lryicsgrl said...

I don't want to give anything away, but, I couldn't begin reading, when I first thought, you know...

ing said...

Hey, Purpenstein! Have you read Dogwalker? I think you'd like it!

There's another short story about a transient who thinks he's a dog, and a little girl who starts feeding him and letting him live in her back yard. Maybe ginab remembers this story -- it might have been something by Aimee Bender?

And then there's one by Brady Udall called "Letting Loose the Hounds," and a couple by Tobias Wolff: "The Chain" and "Hunters in the Snow." All of these have good dog stuff. Dogs never fare well in fiction.

ginab said...

Very vivid! I'd sensed Ben was a dog, but his reflection on his mum made me wonder. I guess I'd like to see, as I do vividly the washing aided by metaphors, Ben's coat, paws, and nose. Something. I wondered if Ma Brewster was significant to him also. Might she reappear?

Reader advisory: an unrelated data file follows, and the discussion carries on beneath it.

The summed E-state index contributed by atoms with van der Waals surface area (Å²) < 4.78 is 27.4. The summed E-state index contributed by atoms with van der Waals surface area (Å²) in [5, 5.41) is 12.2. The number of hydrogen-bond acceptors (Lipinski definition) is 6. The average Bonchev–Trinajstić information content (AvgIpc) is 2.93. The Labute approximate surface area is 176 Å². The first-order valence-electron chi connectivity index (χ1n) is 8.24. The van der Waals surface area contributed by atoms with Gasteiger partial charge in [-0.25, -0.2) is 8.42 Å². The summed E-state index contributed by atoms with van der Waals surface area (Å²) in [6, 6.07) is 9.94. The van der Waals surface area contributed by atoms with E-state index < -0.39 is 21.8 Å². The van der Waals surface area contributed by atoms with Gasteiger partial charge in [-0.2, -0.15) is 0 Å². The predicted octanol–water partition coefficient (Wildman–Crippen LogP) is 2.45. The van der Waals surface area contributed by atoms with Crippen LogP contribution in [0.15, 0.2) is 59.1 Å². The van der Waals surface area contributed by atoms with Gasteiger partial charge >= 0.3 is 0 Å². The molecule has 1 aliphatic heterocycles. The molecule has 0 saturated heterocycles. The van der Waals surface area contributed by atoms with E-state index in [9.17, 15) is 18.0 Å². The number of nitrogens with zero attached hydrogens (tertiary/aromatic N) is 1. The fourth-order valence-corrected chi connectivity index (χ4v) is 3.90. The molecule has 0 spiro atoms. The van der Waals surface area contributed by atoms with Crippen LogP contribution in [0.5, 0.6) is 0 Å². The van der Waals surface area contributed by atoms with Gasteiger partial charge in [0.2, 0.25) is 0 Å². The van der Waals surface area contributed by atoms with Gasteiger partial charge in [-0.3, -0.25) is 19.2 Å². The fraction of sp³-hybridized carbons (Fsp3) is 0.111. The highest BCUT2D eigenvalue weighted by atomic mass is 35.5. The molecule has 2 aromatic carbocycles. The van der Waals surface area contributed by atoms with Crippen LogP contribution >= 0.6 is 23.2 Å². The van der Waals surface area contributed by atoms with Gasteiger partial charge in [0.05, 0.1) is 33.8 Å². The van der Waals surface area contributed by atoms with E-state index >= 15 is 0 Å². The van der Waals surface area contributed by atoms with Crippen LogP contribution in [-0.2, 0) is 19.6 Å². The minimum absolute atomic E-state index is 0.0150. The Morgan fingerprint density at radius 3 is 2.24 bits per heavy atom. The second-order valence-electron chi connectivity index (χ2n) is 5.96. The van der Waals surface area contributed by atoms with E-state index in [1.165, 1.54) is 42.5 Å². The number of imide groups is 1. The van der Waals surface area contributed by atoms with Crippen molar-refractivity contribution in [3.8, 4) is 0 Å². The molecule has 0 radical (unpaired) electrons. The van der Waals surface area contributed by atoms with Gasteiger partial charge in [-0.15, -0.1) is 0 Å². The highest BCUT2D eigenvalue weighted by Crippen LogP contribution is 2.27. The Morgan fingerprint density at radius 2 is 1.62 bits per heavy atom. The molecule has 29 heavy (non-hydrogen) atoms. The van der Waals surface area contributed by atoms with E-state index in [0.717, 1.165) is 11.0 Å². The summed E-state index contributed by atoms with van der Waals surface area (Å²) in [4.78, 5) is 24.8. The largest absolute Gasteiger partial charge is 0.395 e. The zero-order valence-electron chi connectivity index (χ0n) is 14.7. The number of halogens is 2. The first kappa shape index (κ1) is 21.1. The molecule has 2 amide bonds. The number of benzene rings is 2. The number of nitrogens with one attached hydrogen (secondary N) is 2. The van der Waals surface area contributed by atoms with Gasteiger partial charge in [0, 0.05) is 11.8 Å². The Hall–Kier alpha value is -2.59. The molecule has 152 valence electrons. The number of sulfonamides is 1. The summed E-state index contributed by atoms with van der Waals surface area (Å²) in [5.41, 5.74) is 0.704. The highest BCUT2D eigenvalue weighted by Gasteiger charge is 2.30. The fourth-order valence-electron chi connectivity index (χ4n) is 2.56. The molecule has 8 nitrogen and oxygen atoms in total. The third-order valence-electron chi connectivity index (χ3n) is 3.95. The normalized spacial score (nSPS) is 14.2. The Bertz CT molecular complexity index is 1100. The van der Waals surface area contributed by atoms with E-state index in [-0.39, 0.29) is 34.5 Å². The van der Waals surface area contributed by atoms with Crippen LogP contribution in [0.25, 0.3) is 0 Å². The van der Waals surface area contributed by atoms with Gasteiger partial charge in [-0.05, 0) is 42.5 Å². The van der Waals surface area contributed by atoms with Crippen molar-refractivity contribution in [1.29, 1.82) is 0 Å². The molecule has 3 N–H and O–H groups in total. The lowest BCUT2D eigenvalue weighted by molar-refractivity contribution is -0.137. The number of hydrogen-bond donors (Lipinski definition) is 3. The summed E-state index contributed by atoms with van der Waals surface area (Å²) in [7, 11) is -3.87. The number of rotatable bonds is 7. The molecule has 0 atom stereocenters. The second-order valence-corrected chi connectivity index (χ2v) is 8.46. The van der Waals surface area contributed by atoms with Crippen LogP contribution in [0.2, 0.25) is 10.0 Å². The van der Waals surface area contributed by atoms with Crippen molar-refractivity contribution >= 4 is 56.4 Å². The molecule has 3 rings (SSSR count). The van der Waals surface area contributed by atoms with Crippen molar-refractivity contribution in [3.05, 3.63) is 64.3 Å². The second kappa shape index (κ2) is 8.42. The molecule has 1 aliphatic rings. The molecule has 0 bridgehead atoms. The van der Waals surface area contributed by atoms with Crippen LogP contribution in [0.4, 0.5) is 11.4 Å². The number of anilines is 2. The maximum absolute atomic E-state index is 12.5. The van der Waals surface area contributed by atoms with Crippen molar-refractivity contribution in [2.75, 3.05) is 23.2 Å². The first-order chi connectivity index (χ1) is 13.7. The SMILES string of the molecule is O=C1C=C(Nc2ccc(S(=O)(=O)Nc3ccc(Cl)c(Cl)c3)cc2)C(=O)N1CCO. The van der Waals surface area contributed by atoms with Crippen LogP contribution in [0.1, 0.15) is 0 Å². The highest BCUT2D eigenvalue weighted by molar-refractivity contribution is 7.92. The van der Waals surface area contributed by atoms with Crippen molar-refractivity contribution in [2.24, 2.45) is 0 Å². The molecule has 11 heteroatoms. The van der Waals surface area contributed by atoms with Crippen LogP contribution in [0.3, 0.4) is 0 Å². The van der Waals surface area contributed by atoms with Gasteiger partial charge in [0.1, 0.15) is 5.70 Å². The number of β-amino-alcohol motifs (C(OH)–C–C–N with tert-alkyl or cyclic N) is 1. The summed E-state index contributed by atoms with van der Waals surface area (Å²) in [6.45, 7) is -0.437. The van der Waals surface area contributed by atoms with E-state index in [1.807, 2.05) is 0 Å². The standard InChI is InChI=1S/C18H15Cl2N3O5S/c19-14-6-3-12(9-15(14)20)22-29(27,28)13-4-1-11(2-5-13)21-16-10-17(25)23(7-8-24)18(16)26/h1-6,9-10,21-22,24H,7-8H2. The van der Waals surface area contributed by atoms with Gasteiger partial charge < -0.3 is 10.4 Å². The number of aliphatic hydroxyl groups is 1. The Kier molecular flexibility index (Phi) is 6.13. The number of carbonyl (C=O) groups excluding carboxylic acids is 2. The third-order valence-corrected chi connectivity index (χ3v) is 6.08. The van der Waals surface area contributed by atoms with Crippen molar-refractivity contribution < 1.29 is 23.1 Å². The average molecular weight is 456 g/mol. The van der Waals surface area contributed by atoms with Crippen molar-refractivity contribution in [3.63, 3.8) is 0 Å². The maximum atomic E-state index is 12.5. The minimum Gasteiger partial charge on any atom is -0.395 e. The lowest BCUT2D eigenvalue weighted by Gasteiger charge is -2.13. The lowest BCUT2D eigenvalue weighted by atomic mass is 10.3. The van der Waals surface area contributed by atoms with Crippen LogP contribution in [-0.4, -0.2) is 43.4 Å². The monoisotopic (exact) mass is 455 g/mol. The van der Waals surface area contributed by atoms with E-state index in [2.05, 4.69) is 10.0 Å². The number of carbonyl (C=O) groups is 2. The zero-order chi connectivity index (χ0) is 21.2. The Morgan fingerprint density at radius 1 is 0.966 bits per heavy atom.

Have you read "The Man with the Enourmous Wings" (or a like title) by Gabriel Garcia Marquez? Your story reminded me of what he is doing in his story. ;-)


ginab said...

"Hunters in the Snow" is one of the funniest stories ever. omg.

Metalchick said...

Hi Purplesimon,
This story is very sad, it made me cry. Poor doggie!

ing said...

Hey, daddy, where you storing the purple stuff these days?

ing said...


Pls. see my comments for a comment on your comment, because I think there's been something of a misunderstanding in re: "the purple stuff". Which, I didn't call you "daddy" (which is pimp-talk) for nothing, my friend.